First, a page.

is the author of seven books including 300 Arguments, Ongoingness, The Guardians, and The Two Kinds of Decay. Her work has been supported by a Guggenheim Fellowship and the Rome Prize. She lives in Los Angeles. Photo credit: Andy Ryan


Andres ResendezAndrés Reséndez is an author and professor of history. His recent book, The Other Slavery: The Uncovered Story of Indian Enslavement in America, was a finalist for the 2016 National Book Award, winner of the 2017 California Book Award in Nonfiction, and winner of the 2017 Bancroft Prize by Columbia University. He teaches courses on food and history, colonial Latin America, and Mexico. Photo credit: Ray Johnston



Mary Jo BangChair – Mary Jo Bang is the author of eight books of poems, including A Doll For Throwing, Louise in Love, The Bride of EThe Last Two Seconds, and Elegy, which received the National Book Critics Circle Award. Her translation of Dante’s Inferno, illustrated by Henrik Drescher, was published by Graywolf Press. She has received a Hodder Fellowship, a Guggenheim Fellowship, and a Berlin Prize Fellowship. She teaches creative writing at Washington University in St. Louis. Photo credit: Matt Valentine


Ken ChenKen Chen is the Executive Director of the Asian American Writers’ Workshop. He received the Yale Younger Poets Award for his book Juvenilia. An NEA, NYFA and Bread Loaf fellow, Chen co-founded the cultural website Arts & Letters Daily and CultureStrike, a national arts organization dedicated to migrant justice. A graduate of Yale Law School, he successfully defended the asylum application of an undocumented Muslim high school student from Guinea detained by Homeland Security. Photo credit: Brooklyn One Hundred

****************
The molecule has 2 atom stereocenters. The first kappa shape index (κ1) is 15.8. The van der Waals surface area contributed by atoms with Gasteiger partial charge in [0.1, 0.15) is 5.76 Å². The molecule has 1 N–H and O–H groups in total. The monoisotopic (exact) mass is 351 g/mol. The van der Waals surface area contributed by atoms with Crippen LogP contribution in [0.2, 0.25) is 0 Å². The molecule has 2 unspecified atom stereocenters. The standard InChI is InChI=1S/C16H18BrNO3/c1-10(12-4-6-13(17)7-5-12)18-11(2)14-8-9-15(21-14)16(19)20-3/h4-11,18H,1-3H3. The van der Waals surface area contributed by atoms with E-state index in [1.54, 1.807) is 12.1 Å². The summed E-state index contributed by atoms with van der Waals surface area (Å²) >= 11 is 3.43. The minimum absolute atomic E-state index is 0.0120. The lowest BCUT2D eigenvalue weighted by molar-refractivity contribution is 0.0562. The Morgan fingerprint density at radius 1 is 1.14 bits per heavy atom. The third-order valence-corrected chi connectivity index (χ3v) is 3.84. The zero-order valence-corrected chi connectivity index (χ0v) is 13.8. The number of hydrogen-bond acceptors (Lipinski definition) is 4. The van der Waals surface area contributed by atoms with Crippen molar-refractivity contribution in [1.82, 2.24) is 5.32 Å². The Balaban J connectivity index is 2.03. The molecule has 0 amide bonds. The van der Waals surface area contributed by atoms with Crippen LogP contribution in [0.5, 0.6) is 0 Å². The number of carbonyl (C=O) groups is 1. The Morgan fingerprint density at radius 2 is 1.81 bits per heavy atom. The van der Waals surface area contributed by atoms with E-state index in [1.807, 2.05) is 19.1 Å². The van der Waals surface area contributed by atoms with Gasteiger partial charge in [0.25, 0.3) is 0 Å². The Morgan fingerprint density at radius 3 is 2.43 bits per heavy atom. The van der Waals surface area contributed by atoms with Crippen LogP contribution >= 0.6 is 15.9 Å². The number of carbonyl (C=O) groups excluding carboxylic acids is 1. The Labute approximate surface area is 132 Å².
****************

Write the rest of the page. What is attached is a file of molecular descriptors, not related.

Elise PaschenElise Paschen is the author of The NightlifeBestiaryInfidelities, and Houses: Coasts. Her poems have been published in The New Yorker and Poetry Magazine, among other magazines, and in numerous anthologies. Former Executive Director of the Poetry Society of America, she is a co-founder of the Poetry in Motion program. A graduate of Harvard University and Oxford University, Paschen teaches in the MFA Writing Program at the School of the Art Institute and lives in Chicago with her family. Photo credit: Jennifer Girard